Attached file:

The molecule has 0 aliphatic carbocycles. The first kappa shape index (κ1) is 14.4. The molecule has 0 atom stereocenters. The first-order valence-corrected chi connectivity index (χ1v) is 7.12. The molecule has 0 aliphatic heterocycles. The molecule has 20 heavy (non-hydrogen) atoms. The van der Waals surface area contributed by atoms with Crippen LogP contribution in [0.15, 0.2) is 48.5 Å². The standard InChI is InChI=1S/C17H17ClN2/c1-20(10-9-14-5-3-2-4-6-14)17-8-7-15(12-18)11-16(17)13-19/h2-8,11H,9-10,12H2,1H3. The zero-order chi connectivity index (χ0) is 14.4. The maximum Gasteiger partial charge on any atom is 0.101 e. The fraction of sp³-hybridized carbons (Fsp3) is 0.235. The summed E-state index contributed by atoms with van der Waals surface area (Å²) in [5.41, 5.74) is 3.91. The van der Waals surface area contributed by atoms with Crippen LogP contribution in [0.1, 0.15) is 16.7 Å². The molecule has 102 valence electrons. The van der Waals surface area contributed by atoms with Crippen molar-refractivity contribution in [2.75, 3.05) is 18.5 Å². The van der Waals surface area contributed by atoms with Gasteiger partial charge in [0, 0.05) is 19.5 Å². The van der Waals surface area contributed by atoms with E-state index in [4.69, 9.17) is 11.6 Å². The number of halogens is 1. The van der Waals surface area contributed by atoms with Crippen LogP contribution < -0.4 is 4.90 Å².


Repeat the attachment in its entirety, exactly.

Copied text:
The molecule has 0 aliphatic carbocycles. The first kappa shape index (κ1) is 14.4. The molecule has 0 atom stereocenters. The first-order valence-corrected chi connectivity index (χ1v) is 7.12. The molecule has 0 aliphatic heterocycles. The molecule has 20 heavy (non-hydrogen) atoms. The van der Waals surface area contributed by atoms with Crippen LogP contribution in [0.15, 0.2) is 48.5 Å². The standard InChI is InChI=1S/C17H17ClN2/c1-20(10-9-14-5-3-2-4-6-14)17-8-7-15(12-18)11-16(17)13-19/h2-8,11H,9-10,12H2,1H3. The zero-order chi connectivity index (χ0) is 14.4. The maximum Gasteiger partial charge on any atom is 0.101 e. The fraction of sp³-hybridized carbons (Fsp3) is 0.235. The summed E-state index contributed by atoms with van der Waals surface area (Å²) in [5.41, 5.74) is 3.91. The van der Waals surface area contributed by atoms with Crippen LogP contribution in [0.1, 0.15) is 16.7 Å². The molecule has 102 valence electrons. The van der Waals surface area contributed by atoms with Crippen molar-refractivity contribution in [2.75, 3.05) is 18.5 Å². The van der Waals surface area contributed by atoms with Gasteiger partial charge in [0, 0.05) is 19.5 Å². The van der Waals surface area contributed by atoms with E-state index in [4.69, 9.17) is 11.6 Å². The number of halogens is 1. The van der Waals surface area contributed by atoms with Crippen LogP contribution < -0.4 is 4.90 Å².